Also have a look at some of our utterly ravishing vintage buttons, our new friends who publish a great yarn shop travel guide, and of course the King Arthur bakery store in Norwich, Vermont, which I sought out at great personal cost. Larry and Katherine (his daughter) almost stopped speaking to me. I would drive a block or two, then abruptly turn my big big big mini-van around in the middle of the street, in the middle of a parking lot, in the middle of a vacant lot, and so on. They were following me. I had to FIND it, after all. Katherine told me later that Larry was (to put it politely) deeply puzzled. He said he thought I might be drunk. BUT. I found it!!!! To mystified viewers: King Arthur makes THE best flour and bakery products in the world. I bought the King Arthur bread book and of course a nonfat latte -- Katherine bought a maple-syrup-filled smiley glass bear. See their website.
I see that the Crochet Guild of America has now posted the 2010 design contest winners (I still can't believe I won prizes in both knitting and crochet...), so go have a look. Mine is called "Corktown," after the wondrous Chicano-Boriqua neighborhood in Detroit. I assume that the Knitting Guild will do much the same thing one of these days -- haven't checked. The first class and grand prize winners are really fun to study -- especially the wedding gown crocheted in Japanese silk, complete with elaborate train. Nobody did that for ME when I ran off to Nevada a couple of years ago. What neglect.....! svb

A Stick in Sheep's Clothing......?

Meet Mr. PlasterHead, one of four such critters from the New York Sheep and Wool Festival.... a new variety of sheep kebob. I couldn't resist. There are four left.....come and get 'em. Maybe his name ought to be Mutton Chops? Sheep's Nose? svb

home again home again jiggity jig

(Is that how you spell 'jiggity'?). We're home. In fact, we've been home for almost two days, but we were SOOOO TIRRRRED that I decided to wait, and even now there are no photos because Larry is unable to find energy to download the big wonderful Nikon camera. Patience, dear public. I will produce the images by and by. I swear on a bale of fine alpaca.

The Knit and Crochet Guilds' national conferences are really fascinating. These are the people who sponsor and inspire all of the local knit and crochet guilds -- so you would expect energy and dedication. Those things can be found in abundance.

But there were some surprises. I had to attend both award dinners -- the Crochet Guild of America's event, and two rooms away, the Knitting Guild of America's event, which was supposed to be even more gala than usual (it was the 25th Anniversay celebration for the organization) -- because I had entered garments in both contests. A small army of men in hotel uniforms stood at the ready with huge trays of champagne (which, as usual, I spurned). But -- what on earth? -- the huge room that TKGA had secured was NOT as full as the smaller room occupied by crocheters. I wonder why not? It may be that crocheters still feel like Second Class Citizens in the fiber arts world and so are trying harder. (If so, that would be a sad explanation). Whatever the reason, the champagne purveyors were not fully utilized -- a lot of bubbly was going to waste, though the fact of waste wasn't enough to make me grab any of it. Champagne tastes like stale beer to me, and I hate most beer even when it's NOT stale.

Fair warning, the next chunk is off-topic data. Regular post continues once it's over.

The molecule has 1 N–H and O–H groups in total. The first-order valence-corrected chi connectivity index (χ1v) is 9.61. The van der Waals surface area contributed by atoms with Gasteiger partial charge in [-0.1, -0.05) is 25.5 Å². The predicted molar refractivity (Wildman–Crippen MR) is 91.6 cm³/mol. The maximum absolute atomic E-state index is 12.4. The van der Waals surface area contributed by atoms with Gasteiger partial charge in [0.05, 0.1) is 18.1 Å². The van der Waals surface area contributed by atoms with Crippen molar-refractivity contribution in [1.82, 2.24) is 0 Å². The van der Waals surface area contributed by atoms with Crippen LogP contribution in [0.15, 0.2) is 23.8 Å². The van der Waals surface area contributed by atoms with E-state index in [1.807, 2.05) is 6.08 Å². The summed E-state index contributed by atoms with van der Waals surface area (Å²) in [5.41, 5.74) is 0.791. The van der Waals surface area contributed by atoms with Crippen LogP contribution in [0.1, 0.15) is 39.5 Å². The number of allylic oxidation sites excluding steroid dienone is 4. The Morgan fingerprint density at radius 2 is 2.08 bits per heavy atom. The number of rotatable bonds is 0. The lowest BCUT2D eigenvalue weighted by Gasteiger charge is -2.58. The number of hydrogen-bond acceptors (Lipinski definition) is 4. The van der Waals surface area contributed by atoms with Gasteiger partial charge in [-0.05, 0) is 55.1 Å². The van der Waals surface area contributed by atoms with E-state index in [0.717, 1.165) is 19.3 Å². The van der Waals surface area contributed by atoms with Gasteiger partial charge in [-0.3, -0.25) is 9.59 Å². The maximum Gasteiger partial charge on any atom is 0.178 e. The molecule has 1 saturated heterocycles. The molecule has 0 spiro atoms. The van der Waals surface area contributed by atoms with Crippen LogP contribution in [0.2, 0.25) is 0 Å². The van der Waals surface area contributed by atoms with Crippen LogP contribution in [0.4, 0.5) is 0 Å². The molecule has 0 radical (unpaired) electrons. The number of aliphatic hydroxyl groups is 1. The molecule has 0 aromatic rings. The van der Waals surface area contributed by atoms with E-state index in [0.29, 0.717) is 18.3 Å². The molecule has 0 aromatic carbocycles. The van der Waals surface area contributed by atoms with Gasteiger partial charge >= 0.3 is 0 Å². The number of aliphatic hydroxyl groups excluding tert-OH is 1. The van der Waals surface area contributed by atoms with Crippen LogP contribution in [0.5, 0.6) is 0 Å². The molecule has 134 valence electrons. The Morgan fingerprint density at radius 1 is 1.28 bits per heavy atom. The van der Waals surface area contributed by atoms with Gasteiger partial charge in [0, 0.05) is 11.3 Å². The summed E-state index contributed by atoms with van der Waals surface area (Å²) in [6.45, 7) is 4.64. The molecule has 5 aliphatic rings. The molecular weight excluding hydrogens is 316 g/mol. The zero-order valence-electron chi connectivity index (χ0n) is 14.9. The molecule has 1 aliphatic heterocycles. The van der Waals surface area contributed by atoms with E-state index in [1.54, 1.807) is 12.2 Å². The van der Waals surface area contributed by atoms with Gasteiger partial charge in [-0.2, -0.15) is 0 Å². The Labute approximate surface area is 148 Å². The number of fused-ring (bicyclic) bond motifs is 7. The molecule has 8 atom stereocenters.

The market was also curious -- and others thought so, too. There were several of the large(huge) discount companies (Newton's, e.g.) occupying 3-5 booths each. Visually, the effect was to swamp the smaller vendors. And, sometimes, the quality was suspect -- lots of inexpensive acrylic, a TONE more or less like one of the Big Box stores in those areas. But, elsewhere, a number of really good vendors held court. We had two booths, and we did very well when the right kind of people happened by. We noticed that, at show's end, everyone seemed too tired to buy anything, although there were a lot of people looking for bargains (a few of whom were angry that we weren't cutting prices more than we did -- they reminded me, very unpleasantly, of the bottom-feeders presently monopolizing the American housing market). The worst example of this was a woman (fortunately, I don't know her name or home state) who railed at me for daring to have yarn in the booth that cost (shudder) MORE THAN THIRTY DOLLARS. I never know what to say to people who do that, though I'm always tempted to remind them at least that courtesy is required always, always, always. Why is courtesy in such short supply?